Act V - Scene I
"’Tis he. O brave Iago, honest and just, That hast such noble sense of thy friend's wrong! Thou teachest me. Minion, your dear lies dead,(35) And your unblest fate hies...." See in text (Act V - Scene I)
Othello fails to understand the situation before him. He believes Iago has slain Cassio as a punishment for his adultery. The dramatic irony is sharp here, for the audience understands that Iago is not “honest and just” in his intentions nor acting on Othello’s behalf. The word “hie” means “hasten,” suggesting that Cassio is hastening towards his death.
"I have rubb'd this young quat almost to the sense, And he grows angry. Now, whether he kill Cassio, Or Cassio him, or each do kill the other, Every way makes my gain...." See in text (Act V - Scene I)
“Quat” is an antiquated word that means both “pimple” and “young person.” Iago uses both definitions here, teasing Rodrigo for his sensitivity. As Iago tells us, he wants both Rodrigo and Cassio to die. Rodrigo is a problem because he wants his money back; Cassio is a problem because “the Moor may unfold [Iago] to him.” In other words, if Othello and Cassio were to meet and talk, they could unravel Iago’s schemes.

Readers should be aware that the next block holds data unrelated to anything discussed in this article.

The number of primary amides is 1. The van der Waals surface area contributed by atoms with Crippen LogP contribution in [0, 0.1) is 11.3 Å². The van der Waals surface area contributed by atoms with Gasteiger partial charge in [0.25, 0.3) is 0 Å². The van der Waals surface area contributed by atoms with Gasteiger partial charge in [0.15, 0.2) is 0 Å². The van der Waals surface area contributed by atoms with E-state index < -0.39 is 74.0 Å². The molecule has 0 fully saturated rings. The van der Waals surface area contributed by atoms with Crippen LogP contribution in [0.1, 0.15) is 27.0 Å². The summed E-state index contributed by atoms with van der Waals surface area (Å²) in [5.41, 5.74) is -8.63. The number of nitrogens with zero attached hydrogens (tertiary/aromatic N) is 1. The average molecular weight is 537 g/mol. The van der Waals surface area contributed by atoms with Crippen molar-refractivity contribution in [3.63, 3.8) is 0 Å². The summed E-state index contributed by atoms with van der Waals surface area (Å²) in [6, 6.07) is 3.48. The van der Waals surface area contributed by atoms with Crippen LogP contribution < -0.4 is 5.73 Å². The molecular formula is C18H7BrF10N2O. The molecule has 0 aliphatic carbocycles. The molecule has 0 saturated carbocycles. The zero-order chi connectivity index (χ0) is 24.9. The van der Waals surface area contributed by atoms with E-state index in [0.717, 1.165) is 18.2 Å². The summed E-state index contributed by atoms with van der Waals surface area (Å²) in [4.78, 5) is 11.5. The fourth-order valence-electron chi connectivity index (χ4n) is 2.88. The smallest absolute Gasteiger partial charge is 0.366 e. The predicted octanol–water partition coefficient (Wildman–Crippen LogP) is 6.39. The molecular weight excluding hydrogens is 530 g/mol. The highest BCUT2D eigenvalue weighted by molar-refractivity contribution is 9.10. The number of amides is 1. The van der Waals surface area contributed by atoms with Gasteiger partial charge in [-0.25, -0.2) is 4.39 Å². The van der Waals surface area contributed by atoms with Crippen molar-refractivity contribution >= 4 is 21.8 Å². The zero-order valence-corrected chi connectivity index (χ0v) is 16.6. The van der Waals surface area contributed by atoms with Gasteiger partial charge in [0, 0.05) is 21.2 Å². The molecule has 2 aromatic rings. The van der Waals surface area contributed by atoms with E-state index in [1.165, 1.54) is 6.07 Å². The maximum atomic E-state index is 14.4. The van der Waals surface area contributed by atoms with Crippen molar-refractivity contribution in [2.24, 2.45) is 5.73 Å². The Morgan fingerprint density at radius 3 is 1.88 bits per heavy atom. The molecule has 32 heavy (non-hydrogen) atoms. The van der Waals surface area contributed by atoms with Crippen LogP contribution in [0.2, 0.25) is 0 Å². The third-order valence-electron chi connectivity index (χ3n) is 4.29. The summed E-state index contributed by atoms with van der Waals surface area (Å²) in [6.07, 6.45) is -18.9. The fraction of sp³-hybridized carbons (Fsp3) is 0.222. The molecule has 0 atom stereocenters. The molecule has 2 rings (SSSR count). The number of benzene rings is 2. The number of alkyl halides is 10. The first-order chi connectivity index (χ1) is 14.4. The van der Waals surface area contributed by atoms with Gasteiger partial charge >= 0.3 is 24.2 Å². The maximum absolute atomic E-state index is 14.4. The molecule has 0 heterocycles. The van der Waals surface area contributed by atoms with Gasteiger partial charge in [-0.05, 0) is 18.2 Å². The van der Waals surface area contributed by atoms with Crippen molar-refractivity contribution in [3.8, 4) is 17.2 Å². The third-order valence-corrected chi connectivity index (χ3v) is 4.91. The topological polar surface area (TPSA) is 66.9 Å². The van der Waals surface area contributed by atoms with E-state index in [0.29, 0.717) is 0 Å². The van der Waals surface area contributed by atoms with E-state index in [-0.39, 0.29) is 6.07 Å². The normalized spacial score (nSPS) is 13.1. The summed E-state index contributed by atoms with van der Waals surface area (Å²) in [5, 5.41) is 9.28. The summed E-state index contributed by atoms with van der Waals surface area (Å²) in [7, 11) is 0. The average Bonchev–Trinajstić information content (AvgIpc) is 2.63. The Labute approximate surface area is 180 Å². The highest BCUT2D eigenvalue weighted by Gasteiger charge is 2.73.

Act V - Scene II
"O Spartan dog, More fell than anguish, hunger, or the sea! Look on the tragic loading of this bed; This is thy work...." See in text (Act V - Scene II)
In these lines directed to Iago, Lodovico widens the scope of the tragedy. He compares Iago’s evil acts to “anguish, hunger, or the sea!” In this use, the word “fell” means cruel or malevolent, and it comes from the same Anglo-French root as “felon.” Shakespeare turns the play’s attention inward with the line “This is thy work.” On one level, the “work” refers to the bodies of Othello, Desdemona, and Emilia. On the another level, the “work” is the play itself. Iago is responsible for both.
"Here is my journey's end, here is my butt(310) And very seamark of my utmost sail...." See in text (Act V - Scene II)
Othello understands that he has reached the end of his life. The word “butt” takes on two meanings here. First, a “butt” refers to the end, or bottom, of an object. Second, a “butt” is a target, which in this context suggests the scorn and hatred Othello will receive for his actions. A “seamark” is a navigation mark to help guide sailors home on their journeys. Othello can sense his own end.